Both lossless and lossy image compression algorithms have their respective advantages and disadvantages. Thus, you need to address multiple factors while picking one.
Different types of image Compression Techniques
We know that image compression is a method used to reduce or minimise the amount of memory or data needed to be represented in an image. We can use three image compression techniques: transform, predictive, and Hybrid coding. Let’s start with Transform coding:
1. What is Transform Coding?
Transform coding is the most often used image compression technique. In this coding, the ultimate goal is to decompose, convert or transform the input data into a form where compression is easier. Simply put, it is a compression method based on modifying the data of an image.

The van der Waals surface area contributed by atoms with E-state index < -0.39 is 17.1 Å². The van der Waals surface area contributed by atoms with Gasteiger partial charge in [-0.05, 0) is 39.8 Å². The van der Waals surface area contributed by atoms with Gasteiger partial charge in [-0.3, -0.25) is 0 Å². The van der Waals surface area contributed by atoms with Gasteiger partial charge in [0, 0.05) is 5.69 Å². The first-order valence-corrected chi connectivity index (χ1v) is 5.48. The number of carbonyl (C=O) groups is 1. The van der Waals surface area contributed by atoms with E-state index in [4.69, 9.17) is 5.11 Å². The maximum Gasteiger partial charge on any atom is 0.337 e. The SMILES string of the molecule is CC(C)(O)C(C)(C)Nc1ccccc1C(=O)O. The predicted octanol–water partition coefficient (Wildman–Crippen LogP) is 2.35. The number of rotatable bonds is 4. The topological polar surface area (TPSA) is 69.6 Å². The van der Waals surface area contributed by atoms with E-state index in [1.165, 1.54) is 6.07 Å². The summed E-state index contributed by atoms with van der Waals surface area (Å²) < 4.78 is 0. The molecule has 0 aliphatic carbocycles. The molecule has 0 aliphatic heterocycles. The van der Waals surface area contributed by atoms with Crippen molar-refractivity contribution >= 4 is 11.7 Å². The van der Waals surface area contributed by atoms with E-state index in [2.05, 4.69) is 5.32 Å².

Here, a reversible and linear transform is considered to create an image into a group of transform coefficients which are then quantised and coded. Due to its linear process, the number of coefficient groups generated equals the number of pixels.
In this coding scheme, transforms like DFT (Discrete Fourier Transform) and DCT (Discrete Cosine Transform) are used to convert the pixels in the original image into frequency domain coefficients known as transform coefficients. These coefficients contain numerous desirable properties.
Discrete Cosine Transform (DCT) applies the measure of motion by observing how much image content converts corresponding to the number of cycles of the cosine in a block.